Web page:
Having taught Windows 2000 classes for 2 years, I hear some questions and comments repeatedly. For example, students sometimes create test user accounts to experiment with a certain feature. However, when they try to log on as the new user, they can't because normal domain users don't have permission to log on locally to a domain controller. In the dozens of Win2K classes that I have taught, I have yet to see one student figure out how to correctly assign the log on locally right the first time, no matter how much NT 4.0 experience he or she has. Their natural instinct, as was mine, is to log on as an administrator and locate the tool that we use to assign user rights in NT 4.0, User Manager for Domains. Only this isn't NT 4.0, so they look for user rights in the tool that replaced the NT tool's basic functionality, Active Directory Users and Computers.

If they know that Group Policy now controls user rights, along with most other configuration settings, most users still can't make the change effective on the first attempt because they edit the wrong Group Policy Object (GPO). When I demonstrate how and where to make the change, I always hear some variation of the same statement: "This was so much simpler in NT 4.0—why did Microsoft have to make it so complicated?"

What Is Group Policy?
Group Policy is a central component of Microsoft’s change and configuration strategy for Win2K. With Group Policy, you can define users’ environments and system configurations from one location. The settings you can control with Group Policy include environmental settings, user rights assignment, account policies, folder redirection, script assignment, security settings, and software distribution. In other words, you can control everything from what desktop components users have access to, and where they save files, file system and Registry permissions, and Internet Explorer (IE) settings, to what software installs on each Win2K machine in your forest and what software is available for each user to install optionally. As you can see, Group Policy provides tremendous capabilities, and if you understand it and implement it correctly, it can be very useful.

Group Policy vs. System Policy
At first glance, many users think that Group Policy is like NT 4.0’s system policies, but with more capabilities. However, several differences exist. System policies are useful for setting user desktop configurations by controlling Registry settings, while Group Policies have much broader configuration capabilities. When you use a system policy to set a Registry configuration, the Registry setting is persistent, meaning that even if you remove the policy, the setting remains until you change it manually or overwrite it with another policy. Group Policy’s Registry configurations aren't persistent; the system removes and rewrites the settings whenever any policy change occurs. You create system policies at the domain level, and they apply to users based on group membership. Group Policies apply to users and computers depending on where they reside in the Active Directory (AD); security groups only filter Group Policy.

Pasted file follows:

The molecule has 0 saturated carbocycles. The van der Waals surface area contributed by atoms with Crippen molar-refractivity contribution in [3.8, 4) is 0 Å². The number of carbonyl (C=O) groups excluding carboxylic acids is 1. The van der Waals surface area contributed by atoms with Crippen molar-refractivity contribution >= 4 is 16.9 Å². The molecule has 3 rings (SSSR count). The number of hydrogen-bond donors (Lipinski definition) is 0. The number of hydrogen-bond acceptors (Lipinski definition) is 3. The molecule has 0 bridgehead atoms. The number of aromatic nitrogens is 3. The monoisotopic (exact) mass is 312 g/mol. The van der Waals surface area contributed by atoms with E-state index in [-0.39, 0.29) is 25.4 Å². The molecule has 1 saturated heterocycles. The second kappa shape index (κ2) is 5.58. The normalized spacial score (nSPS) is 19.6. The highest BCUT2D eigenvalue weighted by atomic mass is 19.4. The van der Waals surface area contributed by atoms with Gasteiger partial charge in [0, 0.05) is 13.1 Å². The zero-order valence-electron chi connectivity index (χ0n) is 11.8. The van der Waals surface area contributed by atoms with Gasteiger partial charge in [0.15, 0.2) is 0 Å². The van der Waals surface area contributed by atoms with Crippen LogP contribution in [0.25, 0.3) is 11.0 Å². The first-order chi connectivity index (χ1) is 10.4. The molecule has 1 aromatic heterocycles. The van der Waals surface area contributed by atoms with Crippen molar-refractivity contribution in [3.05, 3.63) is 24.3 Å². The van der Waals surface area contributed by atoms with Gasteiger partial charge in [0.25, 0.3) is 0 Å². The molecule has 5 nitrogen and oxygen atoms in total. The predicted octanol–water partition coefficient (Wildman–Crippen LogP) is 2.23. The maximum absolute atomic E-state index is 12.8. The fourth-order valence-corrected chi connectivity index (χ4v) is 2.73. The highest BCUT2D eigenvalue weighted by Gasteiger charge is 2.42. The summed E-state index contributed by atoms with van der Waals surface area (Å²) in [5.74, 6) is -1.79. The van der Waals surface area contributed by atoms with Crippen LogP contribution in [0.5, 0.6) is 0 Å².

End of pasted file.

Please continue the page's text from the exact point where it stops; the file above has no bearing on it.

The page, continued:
How Group Policy Applies
As I mentioned, Group Policies are applied based on a user's or computer's location in the AD container hierarchy. Specifically, you apply Group Policies to sites, domains, and organizational units (OUs). If a Group Policy's settings apply to one of these AD containers, then by default, those settings apply to every user and computer object in that container. Users and computers belong to a site, domain, and OU at the same time, so it's important to know that the order in which AD processes GPOs is by site, domain, and OU. By default, if conflicting settings exist in each of these containers, the last one processed is the setting that applies—in other words, the OU settings. In the case of nested OUs, AD processes the GPOs from parent container to child container. So, if you have an OU named North America and an OU named Sales within it, AD will process the Sales GPO after the North America GPO. If any conflicts exist, the Sales GPO’s settings will apply because it's the last one that AD processes. Although this order is the typical process in which AD applies Group Policy, you can change this behavior by configuring either Block Inheritance or No Override. If you apply both settings at different container levels within AD, No Override takes precedence over Block Inheritance. As you can see, it's important to design your AD with Group Policy in mind. Otherwise, you'll have an implementation that's very difficult to administer and troubleshoot.

So, how do we give users the right to log on locally to a domain controller? An AD domain has two built-in GPOs: Default Domain Policy, which applies to the domain, and Default Domain Controllers Policy, which applies to the domain controller's OU. Using the Group Policy Editor (GPE) Microsoft Management Console (MMC) snap-in, we would focus the snap in on the Default Domain Controllers OU because that's where the domain controller’s computer object resides.

You're probably still wondering why Microsoft had to make this so complicated. As we delve deeper into Group Policy in the next few weeks, I'll provide you with some answers.